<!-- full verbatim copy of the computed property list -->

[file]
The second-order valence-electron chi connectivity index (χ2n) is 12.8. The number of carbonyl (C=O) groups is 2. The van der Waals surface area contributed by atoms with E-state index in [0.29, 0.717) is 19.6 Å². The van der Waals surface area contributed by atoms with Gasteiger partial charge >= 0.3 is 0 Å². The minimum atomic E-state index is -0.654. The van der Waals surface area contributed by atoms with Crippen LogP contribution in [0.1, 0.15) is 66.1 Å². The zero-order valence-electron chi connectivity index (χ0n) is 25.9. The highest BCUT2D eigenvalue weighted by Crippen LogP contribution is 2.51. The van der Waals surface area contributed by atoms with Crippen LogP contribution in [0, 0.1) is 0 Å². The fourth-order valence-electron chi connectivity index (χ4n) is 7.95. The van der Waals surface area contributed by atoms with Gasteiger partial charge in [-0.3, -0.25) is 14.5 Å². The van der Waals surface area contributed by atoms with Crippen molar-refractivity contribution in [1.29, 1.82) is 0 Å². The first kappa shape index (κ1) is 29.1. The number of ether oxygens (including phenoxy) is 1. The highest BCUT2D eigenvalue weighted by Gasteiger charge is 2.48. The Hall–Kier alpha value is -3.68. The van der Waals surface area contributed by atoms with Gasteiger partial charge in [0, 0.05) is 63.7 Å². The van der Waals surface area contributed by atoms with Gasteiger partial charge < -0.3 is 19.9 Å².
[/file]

The second-order valence-electron chi connectivity index (χ2n) is 12.8. The number of carbonyl (C=O) groups is 2. The van der Waals surface area contributed by atoms with E-state index in [0.29, 0.717) is 19.6 Å². The van der Waals surface area contributed by atoms with Gasteiger partial charge >= 0.3 is 0 Å². The minimum atomic E-state index is -0.654. The van der Waals surface area contributed by atoms with Crippen LogP contribution in [0.1, 0.15) is 66.1 Å². The zero-order valence-electron chi connectivity index (χ0n) is 25.9. The highest BCUT2D eigenvalue weighted by Crippen LogP contribution is 2.51. The van der Waals surface area contributed by atoms with Crippen LogP contribution in [0, 0.1) is 0 Å². The fourth-order valence-electron chi connectivity index (χ4n) is 7.95. The van der Waals surface area contributed by atoms with Gasteiger partial charge in [-0.3, -0.25) is 14.5 Å². The van der Waals surface area contributed by atoms with Crippen molar-refractivity contribution in [1.29, 1.82) is 0 Å². The first kappa shape index (κ1) is 29.1. The number of ether oxygens (including phenoxy) is 1. The highest BCUT2D eigenvalue weighted by Gasteiger charge is 2.48. The Hall–Kier alpha value is -3.68. The van der Waals surface area contributed by atoms with Gasteiger partial charge in [0, 0.05) is 63.7 Å². The van der Waals surface area contributed by atoms with Gasteiger partial charge < -0.3 is 19.9 Å².